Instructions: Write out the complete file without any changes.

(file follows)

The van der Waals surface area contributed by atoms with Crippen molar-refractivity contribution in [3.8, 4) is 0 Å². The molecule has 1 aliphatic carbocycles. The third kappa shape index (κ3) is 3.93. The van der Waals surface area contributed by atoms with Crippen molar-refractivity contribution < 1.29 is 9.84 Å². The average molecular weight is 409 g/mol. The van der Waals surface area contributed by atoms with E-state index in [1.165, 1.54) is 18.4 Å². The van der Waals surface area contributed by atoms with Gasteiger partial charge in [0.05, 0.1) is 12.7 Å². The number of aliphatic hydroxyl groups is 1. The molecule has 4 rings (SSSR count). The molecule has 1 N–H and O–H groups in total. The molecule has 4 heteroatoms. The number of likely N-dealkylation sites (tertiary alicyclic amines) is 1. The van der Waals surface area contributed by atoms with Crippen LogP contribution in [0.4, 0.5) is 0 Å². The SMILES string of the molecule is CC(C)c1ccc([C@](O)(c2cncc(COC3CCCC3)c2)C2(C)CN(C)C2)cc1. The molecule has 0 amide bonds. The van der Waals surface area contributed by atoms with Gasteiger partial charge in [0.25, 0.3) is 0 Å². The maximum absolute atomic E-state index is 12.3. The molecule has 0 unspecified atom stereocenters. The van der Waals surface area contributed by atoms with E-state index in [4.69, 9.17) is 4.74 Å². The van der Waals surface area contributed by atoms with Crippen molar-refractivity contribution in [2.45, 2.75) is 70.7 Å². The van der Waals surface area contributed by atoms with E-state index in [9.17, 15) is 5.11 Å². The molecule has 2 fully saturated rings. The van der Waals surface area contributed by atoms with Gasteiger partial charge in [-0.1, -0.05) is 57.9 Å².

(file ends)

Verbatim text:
The van der Waals surface area contributed by atoms with Crippen molar-refractivity contribution in [3.8, 4) is 0 Å². The molecule has 1 aliphatic carbocycles. The third kappa shape index (κ3) is 3.93. The van der Waals surface area contributed by atoms with Crippen molar-refractivity contribution < 1.29 is 9.84 Å². The average molecular weight is 409 g/mol. The van der Waals surface area contributed by atoms with E-state index in [1.165, 1.54) is 18.4 Å². The van der Waals surface area contributed by atoms with Gasteiger partial charge in [0.05, 0.1) is 12.7 Å². The number of aliphatic hydroxyl groups is 1. The molecule has 4 rings (SSSR count). The molecule has 1 N–H and O–H groups in total. The molecule has 4 heteroatoms. The number of likely N-dealkylation sites (tertiary alicyclic amines) is 1. The van der Waals surface area contributed by atoms with Crippen LogP contribution in [0.4, 0.5) is 0 Å². The SMILES string of the molecule is CC(C)c1ccc([C@](O)(c2cncc(COC3CCCC3)c2)C2(C)CN(C)C2)cc1. The molecule has 0 amide bonds. The van der Waals surface area contributed by atoms with Gasteiger partial charge in [0.25, 0.3) is 0 Å². The maximum absolute atomic E-state index is 12.3. The molecule has 0 unspecified atom stereocenters. The van der Waals surface area contributed by atoms with E-state index in [4.69, 9.17) is 4.74 Å². The van der Waals surface area contributed by atoms with Crippen molar-refractivity contribution in [2.45, 2.75) is 70.7 Å². The van der Waals surface area contributed by atoms with E-state index in [9.17, 15) is 5.11 Å². The molecule has 2 fully saturated rings. The van der Waals surface area contributed by atoms with Gasteiger partial charge in [-0.1, -0.05) is 57.9 Å².